The second-quarter suddenly doesn’t look very strong as retail sales for June, showing broad weakness, came in way below expectations, at minus 0.3 percent. Motor vehicles were part of the reason, excluding which sales came in at only minus 0.1 percent. But excluding both autos and gasoline, core sales fell 0.2 percent.

The bounce back for gasoline prices has given gas station sales a lift the last couple of months, up 0.8 percent in June following May’s 3.7 percent surge. And there’s also two strong gains for the key general merchandise category which is up 0.7 percent and 1.4 percent the last two months. Electronic & appliance stores also show a solid gain, up 1.0 percent in June.

But that’s where the good news stops. Auto sales, though still at strong levels, fell 1.1 percent against an unusually strong May. Furniture sales fell 1.6 percent, apparel fell 1.5 percent, building materials fell 1.3 percent, and restaurants fell 0.2 percent.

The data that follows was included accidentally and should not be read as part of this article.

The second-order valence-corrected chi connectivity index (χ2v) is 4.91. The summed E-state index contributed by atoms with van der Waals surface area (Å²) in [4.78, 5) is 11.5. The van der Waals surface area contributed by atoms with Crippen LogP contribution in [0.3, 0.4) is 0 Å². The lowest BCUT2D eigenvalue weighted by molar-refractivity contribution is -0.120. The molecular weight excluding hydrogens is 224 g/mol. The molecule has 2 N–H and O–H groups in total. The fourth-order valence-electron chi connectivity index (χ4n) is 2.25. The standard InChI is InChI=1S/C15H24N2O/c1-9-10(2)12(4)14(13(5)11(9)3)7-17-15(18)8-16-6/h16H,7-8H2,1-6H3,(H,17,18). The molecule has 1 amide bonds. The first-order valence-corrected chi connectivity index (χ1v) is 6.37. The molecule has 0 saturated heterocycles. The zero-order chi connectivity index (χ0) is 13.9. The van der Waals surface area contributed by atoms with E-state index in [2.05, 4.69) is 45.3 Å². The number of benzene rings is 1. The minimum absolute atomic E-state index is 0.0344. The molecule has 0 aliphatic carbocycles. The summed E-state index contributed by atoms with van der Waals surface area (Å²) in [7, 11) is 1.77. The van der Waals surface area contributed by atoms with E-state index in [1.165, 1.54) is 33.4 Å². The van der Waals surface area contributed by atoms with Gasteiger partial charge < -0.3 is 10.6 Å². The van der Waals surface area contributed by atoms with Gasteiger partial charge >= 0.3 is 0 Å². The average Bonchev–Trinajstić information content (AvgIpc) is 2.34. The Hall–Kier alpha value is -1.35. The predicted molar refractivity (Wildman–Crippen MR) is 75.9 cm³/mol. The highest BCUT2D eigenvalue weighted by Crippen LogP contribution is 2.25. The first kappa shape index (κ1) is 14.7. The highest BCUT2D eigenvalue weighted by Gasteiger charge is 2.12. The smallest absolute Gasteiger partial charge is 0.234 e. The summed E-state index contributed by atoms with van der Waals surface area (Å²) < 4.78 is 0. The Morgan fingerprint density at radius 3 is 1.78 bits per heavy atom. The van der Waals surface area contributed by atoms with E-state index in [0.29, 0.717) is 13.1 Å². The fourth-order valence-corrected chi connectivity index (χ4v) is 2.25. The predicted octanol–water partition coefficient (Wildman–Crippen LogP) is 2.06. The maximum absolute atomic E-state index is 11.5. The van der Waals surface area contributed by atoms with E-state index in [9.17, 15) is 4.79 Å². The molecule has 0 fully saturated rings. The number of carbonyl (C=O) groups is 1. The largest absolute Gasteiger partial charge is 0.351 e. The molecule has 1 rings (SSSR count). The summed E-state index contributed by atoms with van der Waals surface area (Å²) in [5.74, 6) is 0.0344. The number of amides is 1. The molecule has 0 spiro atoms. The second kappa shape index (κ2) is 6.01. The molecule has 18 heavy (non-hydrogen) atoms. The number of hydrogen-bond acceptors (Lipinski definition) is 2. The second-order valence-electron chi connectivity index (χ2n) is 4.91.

The fall in restaurant sales doesn’t speak to the strong levels of consumer confidence that are being reported, readings that the Fed has been pointing to as a future indicator of strength for consumer spending. A look at year-on-year sales underscores the complete lack of consumer punch, at only plus 1.4 percent for total retail sales and only plus 2.7 percent for the core. This is a very disappointing report that will cut second-quarter GDP estimates and that will likely push back the outlook for the Fed’s rate hike from September to December, at least for now.